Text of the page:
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  • Lucy Delves

Pregnant in prison? What’s next for you? Abortion access for the incarcerated

Updated: Oct 19, 2023

There are over 200,000 women currently incarcerated in the United States. Thousands of these women are pregnant. Many persons become incarcerated while pregnant, although they may not find out until they have been imprisoned for weeks. Some persons can become pregnant after they are incarcerated as well. The National Commission on Correctional Healthcare recommends that women be tested for pregnancy upon arrival to jail or prison, but this recommendation is not followed by all correctional institutions. Additionally, the American Civil Liberties Union advises that people have the right to decline taking a pregnancy test to protect their privacy. So, do incarcerated pregnant persons have the right to an abortion?

Based on current case law, the short answer is yes, incarcerated persons have a right to abortion. The current law in the United States is that pregnant people have the right to choose if they want to continue their pregnancy. People do not lose that right when they are imprisoned. Roe v. Wade held that people have a right to abortion, while Planned Parenthood v. Casey created the standard that states cannot impose an undue burden upon a person’s right to abortion. Turner v. Safley is the standard used to determine if prison policies are limiting an incarcerated person’s constitutional rights. Under the test used in that case, prison regulations may infringe on the constitutional right to abortion so long as it is "reasonably related to legitimate penological interests.”

Although it is legal to get an abortion in the United States and therefore legal to get an abortion while incarcerated, access to abortion while incarcerated is not clear or simple. In a recent study examining abortion access in 22 state prison systems, including six county jails and Federal Bureau of Prisons sites, researchers found that some of these entities did not allow abortions for incarcerated persons. The study found that “the majority of state prisons (86%) allowed abortion, with most of these (58%) permitting both first and second-trimester abortions.”

The same study found that “at two thirds of the facilities that allowed abortion, the incarcerated person had to pay for this care.” Because the Hyde Amendment blocks the use of federal funds for abortion care, incarcerated persons are unable to use Medicaid to fund an abortion in most states. Even in the states that do allow Medicaid funds for abortions, Medicaid is often suspended for incarcerated persons, making it an unviable option to fund an abortion. In addition, the average maximum daily wage for incarcerated persons in the United States is $3.45, although averages range from the minimum daily wage of 86 cents. Therefore, it is unlikely that many incarcerated persons are able to afford to fund an abortion and the required transport.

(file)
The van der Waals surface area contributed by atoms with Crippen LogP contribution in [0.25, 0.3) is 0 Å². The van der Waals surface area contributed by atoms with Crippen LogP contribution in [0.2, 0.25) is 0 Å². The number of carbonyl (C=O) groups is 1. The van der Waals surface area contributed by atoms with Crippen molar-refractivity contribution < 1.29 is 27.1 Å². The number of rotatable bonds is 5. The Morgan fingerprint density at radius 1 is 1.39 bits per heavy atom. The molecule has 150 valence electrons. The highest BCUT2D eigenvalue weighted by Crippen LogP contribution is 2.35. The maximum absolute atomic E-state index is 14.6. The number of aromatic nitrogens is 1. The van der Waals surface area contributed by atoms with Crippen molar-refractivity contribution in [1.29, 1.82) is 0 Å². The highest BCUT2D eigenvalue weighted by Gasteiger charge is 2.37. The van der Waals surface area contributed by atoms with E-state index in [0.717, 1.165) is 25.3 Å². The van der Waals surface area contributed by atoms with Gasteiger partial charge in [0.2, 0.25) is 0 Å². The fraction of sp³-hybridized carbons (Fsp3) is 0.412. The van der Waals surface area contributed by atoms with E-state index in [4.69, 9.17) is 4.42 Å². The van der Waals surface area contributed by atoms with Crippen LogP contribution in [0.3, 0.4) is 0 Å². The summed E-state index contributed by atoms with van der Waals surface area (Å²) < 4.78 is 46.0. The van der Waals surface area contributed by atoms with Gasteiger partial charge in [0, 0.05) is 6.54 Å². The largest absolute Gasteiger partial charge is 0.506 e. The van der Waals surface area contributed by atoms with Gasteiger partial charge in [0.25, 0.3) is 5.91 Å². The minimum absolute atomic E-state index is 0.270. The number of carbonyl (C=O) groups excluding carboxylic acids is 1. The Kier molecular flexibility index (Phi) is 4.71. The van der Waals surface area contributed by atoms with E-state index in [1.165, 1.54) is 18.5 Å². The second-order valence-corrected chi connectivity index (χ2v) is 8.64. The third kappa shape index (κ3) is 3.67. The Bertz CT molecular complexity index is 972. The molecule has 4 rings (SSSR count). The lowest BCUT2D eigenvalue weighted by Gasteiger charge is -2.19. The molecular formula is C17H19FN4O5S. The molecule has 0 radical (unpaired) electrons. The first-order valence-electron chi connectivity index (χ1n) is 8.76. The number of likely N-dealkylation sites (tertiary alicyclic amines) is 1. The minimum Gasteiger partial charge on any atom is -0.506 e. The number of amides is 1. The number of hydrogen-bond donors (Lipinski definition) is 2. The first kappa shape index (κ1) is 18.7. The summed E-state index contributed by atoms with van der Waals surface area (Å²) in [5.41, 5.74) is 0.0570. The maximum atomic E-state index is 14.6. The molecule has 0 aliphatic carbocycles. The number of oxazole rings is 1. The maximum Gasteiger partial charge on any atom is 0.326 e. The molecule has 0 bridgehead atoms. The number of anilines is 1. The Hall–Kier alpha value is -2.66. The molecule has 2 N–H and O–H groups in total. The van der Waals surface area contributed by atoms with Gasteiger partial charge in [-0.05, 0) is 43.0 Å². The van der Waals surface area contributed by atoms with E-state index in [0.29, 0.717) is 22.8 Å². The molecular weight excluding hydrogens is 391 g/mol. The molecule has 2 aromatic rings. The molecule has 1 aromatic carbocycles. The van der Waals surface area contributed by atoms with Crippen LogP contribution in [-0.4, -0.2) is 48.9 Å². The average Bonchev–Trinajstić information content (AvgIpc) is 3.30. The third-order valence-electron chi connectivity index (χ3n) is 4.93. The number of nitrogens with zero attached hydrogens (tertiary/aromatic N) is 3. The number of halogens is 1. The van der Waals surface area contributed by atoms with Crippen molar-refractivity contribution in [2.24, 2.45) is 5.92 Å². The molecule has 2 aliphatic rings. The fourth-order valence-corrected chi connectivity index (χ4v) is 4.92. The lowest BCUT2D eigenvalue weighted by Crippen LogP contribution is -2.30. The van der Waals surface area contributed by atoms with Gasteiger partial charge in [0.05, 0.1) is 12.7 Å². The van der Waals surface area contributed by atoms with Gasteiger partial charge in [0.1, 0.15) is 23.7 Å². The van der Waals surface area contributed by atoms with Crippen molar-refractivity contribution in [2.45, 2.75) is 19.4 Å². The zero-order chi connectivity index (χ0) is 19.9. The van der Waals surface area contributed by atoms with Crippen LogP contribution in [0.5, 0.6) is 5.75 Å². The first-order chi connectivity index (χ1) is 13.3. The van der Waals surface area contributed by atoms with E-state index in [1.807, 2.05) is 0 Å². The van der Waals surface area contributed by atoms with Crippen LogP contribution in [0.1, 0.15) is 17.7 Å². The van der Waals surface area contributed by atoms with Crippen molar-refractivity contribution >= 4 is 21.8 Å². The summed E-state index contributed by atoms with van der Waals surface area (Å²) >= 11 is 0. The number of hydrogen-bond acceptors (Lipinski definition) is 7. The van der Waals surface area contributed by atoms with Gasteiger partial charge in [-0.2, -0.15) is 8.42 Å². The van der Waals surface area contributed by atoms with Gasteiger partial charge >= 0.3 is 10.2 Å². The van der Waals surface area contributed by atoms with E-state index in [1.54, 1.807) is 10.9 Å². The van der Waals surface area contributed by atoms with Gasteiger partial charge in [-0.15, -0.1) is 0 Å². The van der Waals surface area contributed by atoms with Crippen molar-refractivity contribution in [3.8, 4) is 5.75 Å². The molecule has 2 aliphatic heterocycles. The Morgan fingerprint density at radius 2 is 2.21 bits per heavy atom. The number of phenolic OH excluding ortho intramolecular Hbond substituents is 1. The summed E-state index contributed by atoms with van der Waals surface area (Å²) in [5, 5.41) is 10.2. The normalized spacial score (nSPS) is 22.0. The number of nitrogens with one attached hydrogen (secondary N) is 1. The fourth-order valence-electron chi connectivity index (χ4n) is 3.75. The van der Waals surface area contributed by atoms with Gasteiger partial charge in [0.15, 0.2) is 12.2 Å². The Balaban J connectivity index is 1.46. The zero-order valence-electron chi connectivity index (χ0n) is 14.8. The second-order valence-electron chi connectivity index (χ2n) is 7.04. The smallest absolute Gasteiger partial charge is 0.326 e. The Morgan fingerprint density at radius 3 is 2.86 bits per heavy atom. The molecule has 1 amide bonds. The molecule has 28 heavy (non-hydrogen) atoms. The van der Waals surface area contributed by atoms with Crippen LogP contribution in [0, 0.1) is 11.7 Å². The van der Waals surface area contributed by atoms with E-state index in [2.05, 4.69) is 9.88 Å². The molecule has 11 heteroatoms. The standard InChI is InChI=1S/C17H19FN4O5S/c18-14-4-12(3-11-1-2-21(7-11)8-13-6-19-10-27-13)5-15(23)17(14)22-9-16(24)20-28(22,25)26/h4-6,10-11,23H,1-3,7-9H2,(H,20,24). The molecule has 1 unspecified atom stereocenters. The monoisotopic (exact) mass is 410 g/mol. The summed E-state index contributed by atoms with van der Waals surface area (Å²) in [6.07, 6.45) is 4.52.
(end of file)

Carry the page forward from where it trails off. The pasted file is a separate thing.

If Roe v. Wade is overturned, incarcerated persons will face more challenges accessing abortion than they already do. Persons incarcerated in a state correctional institution are subject to a system that could easily change policies to deny all abortions to prisoners. For persons incarcerated in the federal system, access to an abortion is dependent on the location of the federal facility. In either scenario, it is unlikely that incarcerated persons would be able to arrange transportation to another state to obtain an abortion.

While incarcerated persons do have the right to an abortion, they often do not have access to it. The choice for most incarcerated persons is not a choice at all, given that in some circumstances they must carry a pregnancy to its conclusion. As a result, many will give birth in shackles after receiving inadequate prenatal care. Prison policies often fail to address pregnancy and abortion access. The prison policies ignore the choices related to pregnancy and ignore the accessibility involved in receiving an abortion. The first step towards more comprehensive choice around pregnancy for the incarcerated is pushing prisons to define and uphold their policies when it comes to those who are pregnant.


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